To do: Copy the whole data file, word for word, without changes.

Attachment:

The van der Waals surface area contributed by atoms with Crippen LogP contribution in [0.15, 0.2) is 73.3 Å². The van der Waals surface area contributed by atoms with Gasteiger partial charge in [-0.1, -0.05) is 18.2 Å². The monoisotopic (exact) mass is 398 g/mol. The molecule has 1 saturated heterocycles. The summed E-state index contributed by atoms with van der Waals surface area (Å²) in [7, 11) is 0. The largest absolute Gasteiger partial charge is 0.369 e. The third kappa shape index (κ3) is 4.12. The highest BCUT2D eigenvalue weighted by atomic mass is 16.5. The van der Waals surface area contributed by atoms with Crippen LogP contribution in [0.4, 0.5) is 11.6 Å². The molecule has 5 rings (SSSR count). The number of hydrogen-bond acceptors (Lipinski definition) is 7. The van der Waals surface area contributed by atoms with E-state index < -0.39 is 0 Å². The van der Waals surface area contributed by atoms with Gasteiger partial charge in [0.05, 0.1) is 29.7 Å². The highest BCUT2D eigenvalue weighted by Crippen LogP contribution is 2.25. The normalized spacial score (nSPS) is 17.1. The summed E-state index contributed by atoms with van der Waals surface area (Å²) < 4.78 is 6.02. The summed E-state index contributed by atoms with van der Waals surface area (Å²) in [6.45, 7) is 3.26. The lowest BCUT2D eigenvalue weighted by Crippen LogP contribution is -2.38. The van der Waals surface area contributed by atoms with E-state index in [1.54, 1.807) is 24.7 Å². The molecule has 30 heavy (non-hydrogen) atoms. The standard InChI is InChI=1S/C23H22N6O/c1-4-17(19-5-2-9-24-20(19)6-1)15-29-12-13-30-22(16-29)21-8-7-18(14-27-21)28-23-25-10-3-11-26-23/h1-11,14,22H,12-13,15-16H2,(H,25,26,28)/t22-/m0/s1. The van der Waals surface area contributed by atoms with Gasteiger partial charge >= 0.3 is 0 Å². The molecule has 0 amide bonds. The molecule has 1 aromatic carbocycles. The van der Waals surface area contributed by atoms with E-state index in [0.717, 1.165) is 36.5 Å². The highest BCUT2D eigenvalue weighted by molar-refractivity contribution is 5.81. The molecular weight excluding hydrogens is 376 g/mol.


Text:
The van der Waals surface area contributed by atoms with Crippen LogP contribution in [0.15, 0.2) is 73.3 Å². The van der Waals surface area contributed by atoms with Gasteiger partial charge in [-0.1, -0.05) is 18.2 Å². The monoisotopic (exact) mass is 398 g/mol. The molecule has 1 saturated heterocycles. The summed E-state index contributed by atoms with van der Waals surface area (Å²) in [7, 11) is 0. The largest absolute Gasteiger partial charge is 0.369 e. The third kappa shape index (κ3) is 4.12. The highest BCUT2D eigenvalue weighted by atomic mass is 16.5. The van der Waals surface area contributed by atoms with Crippen LogP contribution in [0.4, 0.5) is 11.6 Å². The molecule has 5 rings (SSSR count). The number of hydrogen-bond acceptors (Lipinski definition) is 7. The van der Waals surface area contributed by atoms with E-state index < -0.39 is 0 Å². The van der Waals surface area contributed by atoms with Gasteiger partial charge in [0.05, 0.1) is 29.7 Å². The highest BCUT2D eigenvalue weighted by Crippen LogP contribution is 2.25. The normalized spacial score (nSPS) is 17.1. The summed E-state index contributed by atoms with van der Waals surface area (Å²) < 4.78 is 6.02. The summed E-state index contributed by atoms with van der Waals surface area (Å²) in [6.45, 7) is 3.26. The lowest BCUT2D eigenvalue weighted by Crippen LogP contribution is -2.38. The van der Waals surface area contributed by atoms with E-state index in [1.54, 1.807) is 24.7 Å². The molecule has 30 heavy (non-hydrogen) atoms. The standard InChI is InChI=1S/C23H22N6O/c1-4-17(19-5-2-9-24-20(19)6-1)15-29-12-13-30-22(16-29)21-8-7-18(14-27-21)28-23-25-10-3-11-26-23/h1-11,14,22H,12-13,15-16H2,(H,25,26,28)/t22-/m0/s1. The van der Waals surface area contributed by atoms with Gasteiger partial charge >= 0.3 is 0 Å². The molecule has 0 amide bonds. The molecule has 1 aromatic carbocycles. The van der Waals surface area contributed by atoms with E-state index in [0.717, 1.165) is 36.5 Å². The highest BCUT2D eigenvalue weighted by molar-refractivity contribution is 5.81. The molecular weight excluding hydrogens is 376 g/mol.